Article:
One-in-20 deny Holocaust took place

http://www.bbc.co.uk/news/uk-47015184

The gates at Auschwitz I campImage copyright
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Image caption

Six million Jews were murdered in Nazi death camps, including Auschwitz-Birkenau, during World War Two

Five per cent of UK adults do not believe the Holocaust took place and one in 12 believes its scale has been exaggerated, a survey has found.

The poll of more than 2,000 people was carried out by Opinion Matters for the Holocaust Memorial Day Trust (HMDT).

Almost two-thirds of respondents could not say how many Jews were murdered or “grossly” under-estimated the number.

On Sunday hundreds of thousands of people will gather across the country to mark Holocaust Memorial Day.

Survivors, politicians and members of the public will remember the six million Jewish victims of the Holocaust, while also marking the 25th anniversary of the Rwandan genocide and 40 years since the end of the genocide in Cambodia.

More than 11,000 activities are expected to take place, including a national commemorative ceremony in Westminster, as well as other events in Scotland, Wales and Northern Ireland.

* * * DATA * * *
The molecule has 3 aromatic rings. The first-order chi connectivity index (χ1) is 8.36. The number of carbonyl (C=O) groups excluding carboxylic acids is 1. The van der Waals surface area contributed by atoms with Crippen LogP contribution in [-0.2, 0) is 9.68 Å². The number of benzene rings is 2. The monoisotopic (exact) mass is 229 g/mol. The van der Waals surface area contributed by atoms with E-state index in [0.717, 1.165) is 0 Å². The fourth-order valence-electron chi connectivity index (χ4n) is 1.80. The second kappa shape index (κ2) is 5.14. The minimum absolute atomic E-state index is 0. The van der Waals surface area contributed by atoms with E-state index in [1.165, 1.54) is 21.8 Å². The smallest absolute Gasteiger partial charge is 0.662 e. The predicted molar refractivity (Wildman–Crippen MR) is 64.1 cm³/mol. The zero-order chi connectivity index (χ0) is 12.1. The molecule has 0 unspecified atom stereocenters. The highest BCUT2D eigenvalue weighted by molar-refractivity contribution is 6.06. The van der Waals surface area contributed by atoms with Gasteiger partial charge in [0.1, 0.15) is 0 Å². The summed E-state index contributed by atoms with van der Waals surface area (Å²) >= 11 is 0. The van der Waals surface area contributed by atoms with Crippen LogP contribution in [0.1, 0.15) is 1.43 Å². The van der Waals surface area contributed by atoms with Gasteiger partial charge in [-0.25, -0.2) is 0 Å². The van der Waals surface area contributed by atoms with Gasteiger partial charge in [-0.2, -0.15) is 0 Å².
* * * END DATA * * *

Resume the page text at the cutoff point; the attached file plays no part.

Holocaust survivor Steven Frank, who was one of 93 children to survive the Theresienstadt camp in Czechoslovakia along with his two brothers, said the survey’s findings were “terribly worrying”.

His father, who helped hide Jews as part of the Dutch resistance, was arrested in Amsterdam and gassed at Auschwitz, in Nazi-occupied Poland, in January 1943.

Mr Frank, who now lives in Hertfordshire, said he was “surprised” by the number of people who do not believe the Holocaust took place.

The 83-year-old said: “In my experience, people don’t have a solid understanding of what happened during the Holocaust and that’s one of the reasons I am so committed to sharing what happened to me.

“At one of my talks, I met someone who said the Holocaust didn’t happen.

“The only way to fight this kind of denial and anti-Semitism is with the truth – I tell people what happened, what I saw and what I experienced.”

He added: “Education is so important. If we ignore the past, I fear history will repeat itself.”

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Image caption

Steven Frank was one of 93 children to survive the Theresienstadt camp in Czechoslovakia

The HMDT’s chief executive Olivia Marks-Woldman said: “Such widespread ignorance and even denial is shocking.

“Without a basic understanding of this recent history, we are in danger of failing to learn where a lack of respect for difference and hostility to others can ultimately lead.”

She added that the rise in reported hate crime in the UK and the risk of genocide in ongoing international conflicts meant “we cannot be complacent”.

Karen Pollock, chief executive of the Holocaust Educational Trust, said: “One person questioning the truth of the Holocaust is one too many.

“It is up to us to redouble our efforts to ensure future generations know that it did happen and become witnesses to one of the darkest episodes in our history.”

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